The game-day chaos that erupted in the stands and spilled out onto the streets was billed as a battle between the ultras of both clubs. These overzealous fans had been causing trouble for years. The recent elections were all the motivation needed to turn a sporting event into a violent cathartic experience.
No one knows for sure how it started, although historians believe the foul play began when Belgrade ultras began chanting, “Zagreb is Serbia” while marching towards the stadium. Upon entering Stadion Maksimir supporters were reported to have begun ripping out the seats of the stadium and throwing them onto Zagreb supporters below.
Croatians claim that the skirmish that saw countless spectators injured was initiated by the away fans and aided by the police who were captained by a Serbian and directed to attack only Dinamo Zagreb fans. Serbians, however, believe that the violence was planned out in advance. With no validated story in place, both countries have created their own nationalistic narratives.
However, what both sides seem to agree on is that this was the first unofficial battle of the Croatian War of Independence. While government records may have recorded the war to have started a year after the skirmish, a monument outside Dinamo Zagreb’s stadium accurately describes the sentiment of Dinamo supporters, “To all the Dinamo fans for whom the war started on May 13, 1990, and ended with them laying down their lives on the altar of the Croatian homeland.”
Football Riots - Algeria & Egypt
The clashes between Algerians and Egyptians that took place during the road to the 2010 World Cup weren’t politically charged. Unlike the previously profiled conflicts, these two countries were actually allies.
The two parties involved have a history of warm relations. Egypt’s former leader, Gamal Nassar, was a vocal proponent of the Algerian Revolution and in 1973 Algeria sent 3,000 troops to bolster Egypt’s military in its endeavor to retake the Sinai Peninsula from Israel. So if relations were so rosy between these two, what went wrong?
The animosity started in 1989 after Egypt defeated Algeria in the final qualifying round to advance to Italy '90. In the match’s aftermath, Lakhdar Belloumi attacked Egypt’s team doctor with a bottle leaving him blind in one eye.
Algeria’s best player of all time was sentenced to imprisonment by Egyptian authorities but managed to avoid the cell. With Algeria refusing to hand their beloved star over to Egyptian authorities, the player went on to become possibly the most famous sports star on Interpol’s wanted list. Interpol finally rescinded the warrant at the behest of Egypt in 2009.
Relations worsened in 1991 when Egypt refused to send a team to the African Nations Cup being hosted in Algeria. The Egyptian Football Federation eventually acquiesced to avoid a fine although as a form of protest sent their youth team.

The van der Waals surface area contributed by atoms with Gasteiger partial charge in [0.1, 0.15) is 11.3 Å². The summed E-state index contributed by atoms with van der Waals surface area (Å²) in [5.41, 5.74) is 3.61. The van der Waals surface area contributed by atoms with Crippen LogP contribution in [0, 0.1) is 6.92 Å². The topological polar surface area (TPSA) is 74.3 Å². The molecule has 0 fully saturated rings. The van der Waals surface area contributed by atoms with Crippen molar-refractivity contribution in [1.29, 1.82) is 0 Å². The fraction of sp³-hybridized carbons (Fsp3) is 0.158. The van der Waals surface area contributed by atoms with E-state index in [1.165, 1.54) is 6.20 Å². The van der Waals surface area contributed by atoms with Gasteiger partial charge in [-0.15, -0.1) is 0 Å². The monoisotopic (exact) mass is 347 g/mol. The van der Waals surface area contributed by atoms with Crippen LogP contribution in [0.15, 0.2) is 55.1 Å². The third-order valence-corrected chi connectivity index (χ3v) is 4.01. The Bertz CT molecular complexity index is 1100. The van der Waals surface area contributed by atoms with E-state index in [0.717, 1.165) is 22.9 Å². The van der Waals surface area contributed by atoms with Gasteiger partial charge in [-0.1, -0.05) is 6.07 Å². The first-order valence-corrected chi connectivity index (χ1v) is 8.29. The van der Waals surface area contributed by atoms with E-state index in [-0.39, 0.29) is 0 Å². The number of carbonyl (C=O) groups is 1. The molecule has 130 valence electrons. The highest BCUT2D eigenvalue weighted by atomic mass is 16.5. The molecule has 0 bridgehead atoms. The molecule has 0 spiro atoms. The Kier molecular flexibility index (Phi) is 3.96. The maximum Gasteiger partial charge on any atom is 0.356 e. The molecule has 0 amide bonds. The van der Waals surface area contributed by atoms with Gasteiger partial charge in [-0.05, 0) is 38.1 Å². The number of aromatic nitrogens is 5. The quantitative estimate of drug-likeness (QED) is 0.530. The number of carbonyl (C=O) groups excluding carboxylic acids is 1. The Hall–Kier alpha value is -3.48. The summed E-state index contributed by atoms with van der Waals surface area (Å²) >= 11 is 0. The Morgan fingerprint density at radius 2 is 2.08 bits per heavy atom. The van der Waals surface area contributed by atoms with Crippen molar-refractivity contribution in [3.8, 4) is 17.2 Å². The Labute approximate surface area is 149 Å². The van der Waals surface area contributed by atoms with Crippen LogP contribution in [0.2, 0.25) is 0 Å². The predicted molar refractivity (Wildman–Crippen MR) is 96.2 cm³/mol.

The chief reason for the tense matches between Algeria and Egypt during the 2010 World Cup Qualifying campaign came down to the history of their sporting rivalry. This history led to a volleying of vitriolic media and Internet content in anticipation of their group matches. Internet websites were hacked, offhand memes circulated and the cyber war had begun.
The group stage rematch saw Egypt defeat Algeria 2-0. The game was of the utmost importance for both squads with Algeria needing only a point to advance to the World Cup and Egypt needing to win in order to survive.
This crucial win proved to be all the encouragement Egyptian fans needed to spill out into the streets of Cairo, block traffic, show off their homemade flamethrowers and cause general havoc. The Egyptian Health Ministry recorded 20 Algerians and 12 Egyptians having been injured as a result of the celebrations. Yet once the Algerian media got a hold of reports of violence, they added a little age-old media embellishing. Rumors began circulating around Algeria that women were sexually harassed, an Algerian supporter was burned alive, and that the brother of a famous Algerian rapper had been murdered.
After consuming such fudged reports, Algerians began looting Egyptians businesses leading to tens of millions of dollars in damage. Fans of Algeria became even more incensed after reports came in claiming that their team’s bus was pelted by rocks that left players injured as they made their way to the team hotel in Cairo.
With teams even on points, head to head matchups and goal difference, a decisive third match was scheduled in the neutral setting of Sudan. After Algeria’s win, Egyptian supporters received the same treatment the Algerian team did when it was in Cairo. Fans traveling in buses to the airport had their windows smashed as victims feared for their wellbeing.
Mirroring Algerian media outlets, Egyptian media ran far-fetched stories of Algerian jails being emptied and criminals sent to Sudan to terrorize Egyptian supporters. As false reports came in, Egyptians attacked the Algerian Embassy in Cairo. Police and fans engaged in a battle in front of the embassy as fans threw rocks and police threatened civilians. Mubarak’s own son rained down expletives on Algerian supporters over Egyptian media calling them terrorists and mercenaries.
During one of his many TV interviews, Mubarak’s son captured Egyptian sentiment towards Algerians during the aftermath of the football match by saying that Arab brotherhood doesn’t exist and claiming the Algerians can’t call themselves Arab until they learn how to speak proper Arabic.